Wisconsin voters will make two major choices on Tuesday that will affect the state’s highest court. One will fill a seat on the seven-person Wisconsin Supreme Court. The other will determine how the state selects the high court’s chief justice.
Although both issues are officially nonpartisan, the campaigns are attracting partisan dollars.
Here are the six things to know about Wisconsin’s election, which will immediately follow another kind of court battle — Monday night’s NCAA men’s national basketball championship game, which pits the University of Wisconsin against Duke University:
1.) The Supreme Court candidates: Incumbent Justice Ann Walsh Bradley, who voters elected to Wisconsin’s highest court in 1995, will face lower court Judge James Daley in Tuesday’s election. Though judicial candidates do not declare party affiliation in these nonpartisan judicial elections, Bradley is widely viewed as part of the high court’s liberal minority. In a campaign ad that aired in Madison late last month, Bradley assured voters that “special interests and partisan politics have no place in our courtroom.” She has said she would not accept money from the Democratic Party, although her top backers include Democratic booster and Milwaukee philanthropist Lynde Uihlein. Former Madison Mayor Joseph Sensenbrenner is also a supporter. On the other side, the Wisconsin Republican Party ranks among Daley’s top donors, a list that also includes national GOP donor Richard Uihlein and Green Bay Packers director emeritus Paul J. Schierl, according to state campaign finance filings.
2.) The ballot question: If approved by voters, Question 1 would change the state’s constitution so that the chief justice of the Wisconsin Supreme Court is elected by a majority of the court’s seven justices. Now, the court’s top spot goes to the longest serving jurist. Justice Shirley Abrahamson, part of the high court’s liberal minority, is currently chief justice. Bradley, another liberal, is next in line under the existing system. The court is slated to decide the “John Doe” case involving Gov. Scott Walker’s alleged campaign misconduct in a 2011 recall election, and a conservative chief justice might be more sympathetic to the Republican governor and prospective presidential candidate.
3.) The race for campaign cash: Bradley has outraised her opponent, $525,000 to $231,000, according to state campaign reports through April 3. Bradley reported spending more than $510,000 on television ads, according to Federal Communications Commission records. Daley has not put up any TV ads, but his campaign filings show he purchased more than $108,000 in radio ads.
The Greater Wisconsin Committee jumped into the judicial race in late March with an ad that accused Daley of protecting “child abusers” by handing down lax sentences as a Rock County Circuit Court judge. The group spent more than $100,000 on the ads, according to Federal Communications Commission records. It is also spending money to oppose Wisconsin’s ballot measure about chief justice appointments. State campaign records show the group gave $280,000 to Make Your Vote Count, a committee that has sponsored radio and television ads opposing the constitutional amendment. The group received no other donations as of April 3. The Greater Wisconsin Committee, a 501(c)(4) “social welfare” nonprofit, is not required to disclose its donors to the public. But IRS records indicate that a related group with the same address gets most of its cash from national labor unions such as the AFL-CIO and American Federation of State, County and Municipal Employees. The Greater Wisconsin Committee is no stranger to elections, spending about $4.3 million on TV ads attacking conservative Wisconsin candidates during 2014 state elections.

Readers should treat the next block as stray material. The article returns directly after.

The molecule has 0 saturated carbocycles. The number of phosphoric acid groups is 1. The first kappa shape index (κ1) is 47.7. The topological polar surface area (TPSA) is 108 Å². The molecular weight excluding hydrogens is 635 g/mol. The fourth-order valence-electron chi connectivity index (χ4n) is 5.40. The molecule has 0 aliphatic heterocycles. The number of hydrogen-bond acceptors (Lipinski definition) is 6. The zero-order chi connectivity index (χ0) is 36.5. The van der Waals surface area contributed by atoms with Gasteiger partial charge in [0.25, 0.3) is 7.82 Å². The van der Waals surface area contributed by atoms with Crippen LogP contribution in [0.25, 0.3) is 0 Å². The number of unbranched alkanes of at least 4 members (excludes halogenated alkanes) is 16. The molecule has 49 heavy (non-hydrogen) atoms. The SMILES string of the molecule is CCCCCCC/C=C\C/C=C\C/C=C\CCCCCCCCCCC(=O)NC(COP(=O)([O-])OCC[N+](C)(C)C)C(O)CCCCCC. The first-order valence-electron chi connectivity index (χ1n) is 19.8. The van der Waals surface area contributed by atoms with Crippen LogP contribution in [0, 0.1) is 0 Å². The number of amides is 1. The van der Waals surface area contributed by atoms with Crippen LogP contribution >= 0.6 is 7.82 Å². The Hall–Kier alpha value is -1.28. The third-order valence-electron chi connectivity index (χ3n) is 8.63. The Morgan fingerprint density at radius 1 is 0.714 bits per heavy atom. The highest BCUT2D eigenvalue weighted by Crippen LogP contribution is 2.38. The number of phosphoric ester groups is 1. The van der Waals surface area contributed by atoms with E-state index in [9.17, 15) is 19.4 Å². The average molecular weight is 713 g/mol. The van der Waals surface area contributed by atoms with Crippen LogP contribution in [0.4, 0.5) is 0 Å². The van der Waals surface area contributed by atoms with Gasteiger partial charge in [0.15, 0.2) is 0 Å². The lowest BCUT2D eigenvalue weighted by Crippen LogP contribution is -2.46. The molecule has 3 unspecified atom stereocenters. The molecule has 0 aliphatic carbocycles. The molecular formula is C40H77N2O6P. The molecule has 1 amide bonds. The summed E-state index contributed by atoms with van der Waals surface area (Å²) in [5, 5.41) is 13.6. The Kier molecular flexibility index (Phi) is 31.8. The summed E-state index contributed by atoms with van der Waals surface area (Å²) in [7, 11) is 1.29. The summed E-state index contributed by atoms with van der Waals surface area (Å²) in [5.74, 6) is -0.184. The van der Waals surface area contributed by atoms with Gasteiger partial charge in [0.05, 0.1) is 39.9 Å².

On the other side, a group called Vote Yes for Democracy has sponsored radio and TV ads in support of the chief justice appointment ballot measure. The group received a single $600,000 donation from the WMC Issues Mobilization Council in late March. During the 2014 election, the pro-business council spent nearly $5 million on TV ads supporting conservative candidates for Wisconsin office.
5.) Partisan drama as backdrop: WWE-esque drama and political scandal have rocked Wisconsin’s high court within recent years. In 2011, Bradley accused fellow Justice David Prosser, a former Republican legislator, of choking her during an argument about the state’s partisan battle over collective bargaining rights for state workers. Prosser was cleared of any criminal wrongdoing and an ethics complaint against him stalled when too many justices recused themselves from ruling on it. Late reports filed April 3 show that Prosser donated $500 to Daley, Bradley’s opponent in the race.
6.) Changing picture for judicial elections: Once insulated from political blood sport, judicial elections across the nation have become just as messy — and expensive — in the past decade as races for legislative and executive state office. The campaigns of state supreme court candidates attracted at least $18 million during the 2014 election cycle, according to a Center for Public Integrity analysis of data collected by the National Institute on Money in State Politics. Independent groups paid for more than $5 million in TVs related to last year’s state supreme court races, with more than a quarter spent by nonprofit groups that do not disclose their donors. Thirty-eight states elect their high court judges. Wisconsin is one of 14 states with a nonpartisan election system.
Next up for state judicial elections: A May 19 partisan primary for three of the seven seats on the Pennsylvania Supreme Court.
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